Individuals interested in a job where they can help employees work in healthy, stable environments may find becoming an industrial psychologist to be the perfect solution. Industrial psychologists, often referred to as industrial-organizational (I-O) psychologists, study and analyze employee behavior and, using their findings, make recommendations on how to improve the workplace. Here is an overview of what I-O psychologists do and what it takes to become one.
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What They Do
The job duties of an industrial psychologist vary depending on where they work. While some choose to teach or do research, others work in management consulting or human resources departments. Those who work in an organization often collaborate with human resources departments. Their main goals are to boost company performance.
They do this by studying employee moods and behaviors to best determine their needs. Industrial psychologists create training programs and management techniques while also improving hiring practices. Industrial psychologists generally work in the following areas.
• Talent development and training
• Hiring and recruitment
• Performance assessment and recognition
• Organizational development and management
How Long to Become One
Becoming an industrial psychologist requires earning a bachelor’s degree in psychology. Students who choose a major other than psychology usually need to take some psychology-based classes, such as social psychology, statistics, psychological principles and research methodology. If the candidate wishes to work as an industrial psychologist, he or she will need to complete a master’s degree in industrial psychology or psychology with a concentration in industrial psychology.
In addition to learning about management and economics, the student may also be required to complete a thesis. Since the bachelor’s degree takes four years, and the master’s adds two more years, the candidate can plan on being in school for at least six years. Industrial psychologists who are interested in teaching in academic settings or performing research can complete a Ph.D. program, which can take 3-5 years to finish.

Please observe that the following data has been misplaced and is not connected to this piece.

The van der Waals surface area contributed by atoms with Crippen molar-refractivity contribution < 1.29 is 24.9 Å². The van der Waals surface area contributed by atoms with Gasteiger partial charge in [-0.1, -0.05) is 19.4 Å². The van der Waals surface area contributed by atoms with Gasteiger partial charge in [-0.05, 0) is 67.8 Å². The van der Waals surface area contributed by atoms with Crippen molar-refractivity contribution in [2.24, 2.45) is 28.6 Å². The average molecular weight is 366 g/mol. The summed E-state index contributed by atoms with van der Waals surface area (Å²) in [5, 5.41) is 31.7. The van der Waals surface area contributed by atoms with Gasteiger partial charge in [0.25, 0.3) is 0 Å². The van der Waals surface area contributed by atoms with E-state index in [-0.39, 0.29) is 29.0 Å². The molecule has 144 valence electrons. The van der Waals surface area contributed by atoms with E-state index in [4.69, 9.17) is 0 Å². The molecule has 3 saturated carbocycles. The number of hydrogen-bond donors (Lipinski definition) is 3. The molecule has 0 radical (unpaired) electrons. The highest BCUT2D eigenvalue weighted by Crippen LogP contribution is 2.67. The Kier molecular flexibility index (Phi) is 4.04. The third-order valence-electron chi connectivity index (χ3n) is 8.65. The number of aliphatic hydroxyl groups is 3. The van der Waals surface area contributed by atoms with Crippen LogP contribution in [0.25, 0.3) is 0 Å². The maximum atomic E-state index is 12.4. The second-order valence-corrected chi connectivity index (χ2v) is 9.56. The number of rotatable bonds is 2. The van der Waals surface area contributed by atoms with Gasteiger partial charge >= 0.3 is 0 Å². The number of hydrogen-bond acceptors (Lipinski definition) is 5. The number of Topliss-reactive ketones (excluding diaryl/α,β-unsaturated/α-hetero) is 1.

While earning the doctoral degree, the student will spend about two years on just coursework alone and then another year or two writing a dissertation and doing research. The student may also have to complete a practicum or internship. The length of time it takes to become an industrial psychologist will depend on how far the individuals wants to advance his or her education.
Most states require psychologists be licensed. In most cases, the individual will need to satisfy the following requirements before he or she can obtain licensure as an I-O psychologist.
• Complete a Ph.D. program
• Complete a supervised internship
• Take and pass the Examination for Professional Practice in Psychology
It’s important to realize that licensure may not always be required. Once the individual determines in what sector he or she wishes to work, the candidate can obtain licensure requirements from that particular state’s licensure board.
Career Outlook for Industrial Psychologists
As of a May 2017 report by the U.S. Bureau of Labor Statistics, industrial psychologist wages ranged from $50,730 at the low end to more than $184,520 at the top 90 percent, with the average wage being at $102,530. The highest wages for industrial psychologists can be earned in Virginia, Massachusetts, New Jersey, and Missouri.